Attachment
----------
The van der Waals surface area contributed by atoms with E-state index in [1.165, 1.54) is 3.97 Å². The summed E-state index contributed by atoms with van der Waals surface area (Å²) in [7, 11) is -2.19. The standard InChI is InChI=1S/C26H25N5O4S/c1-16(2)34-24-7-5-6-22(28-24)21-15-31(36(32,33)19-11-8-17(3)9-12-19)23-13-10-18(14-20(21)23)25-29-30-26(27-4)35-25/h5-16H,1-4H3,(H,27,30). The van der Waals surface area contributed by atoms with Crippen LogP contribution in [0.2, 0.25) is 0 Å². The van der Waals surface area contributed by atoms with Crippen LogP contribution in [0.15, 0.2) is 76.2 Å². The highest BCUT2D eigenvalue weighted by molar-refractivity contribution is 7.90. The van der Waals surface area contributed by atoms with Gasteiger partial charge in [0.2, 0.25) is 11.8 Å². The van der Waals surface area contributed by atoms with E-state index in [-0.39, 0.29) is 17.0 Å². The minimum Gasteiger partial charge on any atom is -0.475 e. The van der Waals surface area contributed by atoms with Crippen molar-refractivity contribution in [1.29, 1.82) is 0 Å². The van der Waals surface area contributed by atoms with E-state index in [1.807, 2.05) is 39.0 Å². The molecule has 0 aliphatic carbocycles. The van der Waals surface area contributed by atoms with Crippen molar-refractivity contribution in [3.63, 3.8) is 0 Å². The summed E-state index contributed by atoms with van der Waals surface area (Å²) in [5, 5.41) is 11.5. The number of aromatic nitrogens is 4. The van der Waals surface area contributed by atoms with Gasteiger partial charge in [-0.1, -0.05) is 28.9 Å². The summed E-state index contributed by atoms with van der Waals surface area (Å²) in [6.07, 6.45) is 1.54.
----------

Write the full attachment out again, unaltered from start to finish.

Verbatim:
The van der Waals surface area contributed by atoms with E-state index in [1.165, 1.54) is 3.97 Å². The summed E-state index contributed by atoms with van der Waals surface area (Å²) in [7, 11) is -2.19. The standard InChI is InChI=1S/C26H25N5O4S/c1-16(2)34-24-7-5-6-22(28-24)21-15-31(36(32,33)19-11-8-17(3)9-12-19)23-13-10-18(14-20(21)23)25-29-30-26(27-4)35-25/h5-16H,1-4H3,(H,27,30). The van der Waals surface area contributed by atoms with Crippen LogP contribution in [0.2, 0.25) is 0 Å². The van der Waals surface area contributed by atoms with Crippen LogP contribution in [0.15, 0.2) is 76.2 Å². The highest BCUT2D eigenvalue weighted by molar-refractivity contribution is 7.90. The van der Waals surface area contributed by atoms with Gasteiger partial charge in [0.2, 0.25) is 11.8 Å². The van der Waals surface area contributed by atoms with E-state index in [-0.39, 0.29) is 17.0 Å². The minimum Gasteiger partial charge on any atom is -0.475 e. The van der Waals surface area contributed by atoms with Crippen molar-refractivity contribution in [1.29, 1.82) is 0 Å². The van der Waals surface area contributed by atoms with E-state index in [1.807, 2.05) is 39.0 Å². The molecule has 0 aliphatic carbocycles. The van der Waals surface area contributed by atoms with Crippen molar-refractivity contribution in [3.63, 3.8) is 0 Å². The summed E-state index contributed by atoms with van der Waals surface area (Å²) in [5, 5.41) is 11.5. The number of aromatic nitrogens is 4. The van der Waals surface area contributed by atoms with Gasteiger partial charge in [-0.1, -0.05) is 28.9 Å². The summed E-state index contributed by atoms with van der Waals surface area (Å²) in [6.07, 6.45) is 1.54.